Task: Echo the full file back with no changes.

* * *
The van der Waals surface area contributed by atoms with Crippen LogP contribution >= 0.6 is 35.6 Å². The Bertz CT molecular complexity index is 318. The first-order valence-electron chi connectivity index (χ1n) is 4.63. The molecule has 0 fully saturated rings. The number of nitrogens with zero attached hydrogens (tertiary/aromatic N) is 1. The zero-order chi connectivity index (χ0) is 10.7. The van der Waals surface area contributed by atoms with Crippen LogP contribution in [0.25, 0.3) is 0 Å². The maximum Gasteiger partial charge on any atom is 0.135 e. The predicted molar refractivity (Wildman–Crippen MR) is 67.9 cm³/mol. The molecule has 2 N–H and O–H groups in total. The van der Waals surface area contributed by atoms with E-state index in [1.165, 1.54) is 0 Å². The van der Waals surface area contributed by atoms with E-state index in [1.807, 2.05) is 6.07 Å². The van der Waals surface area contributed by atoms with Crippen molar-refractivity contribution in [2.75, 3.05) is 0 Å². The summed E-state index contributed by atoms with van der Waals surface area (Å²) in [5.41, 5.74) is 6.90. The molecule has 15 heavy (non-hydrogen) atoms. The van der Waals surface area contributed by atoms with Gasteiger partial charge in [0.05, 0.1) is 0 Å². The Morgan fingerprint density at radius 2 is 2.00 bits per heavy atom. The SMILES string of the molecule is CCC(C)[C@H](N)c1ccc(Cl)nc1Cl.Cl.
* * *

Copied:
The van der Waals surface area contributed by atoms with Crippen LogP contribution >= 0.6 is 35.6 Å². The Bertz CT molecular complexity index is 318. The first-order valence-electron chi connectivity index (χ1n) is 4.63. The molecule has 0 fully saturated rings. The number of nitrogens with zero attached hydrogens (tertiary/aromatic N) is 1. The zero-order chi connectivity index (χ0) is 10.7. The van der Waals surface area contributed by atoms with Crippen LogP contribution in [0.25, 0.3) is 0 Å². The maximum Gasteiger partial charge on any atom is 0.135 e. The predicted molar refractivity (Wildman–Crippen MR) is 67.9 cm³/mol. The molecule has 2 N–H and O–H groups in total. The van der Waals surface area contributed by atoms with E-state index in [1.165, 1.54) is 0 Å². The van der Waals surface area contributed by atoms with E-state index in [1.807, 2.05) is 6.07 Å². The van der Waals surface area contributed by atoms with Crippen molar-refractivity contribution in [2.75, 3.05) is 0 Å². The summed E-state index contributed by atoms with van der Waals surface area (Å²) in [5.41, 5.74) is 6.90. The molecule has 15 heavy (non-hydrogen) atoms. The van der Waals surface area contributed by atoms with Gasteiger partial charge in [0.05, 0.1) is 0 Å². The Morgan fingerprint density at radius 2 is 2.00 bits per heavy atom. The SMILES string of the molecule is CCC(C)[C@H](N)c1ccc(Cl)nc1Cl.Cl.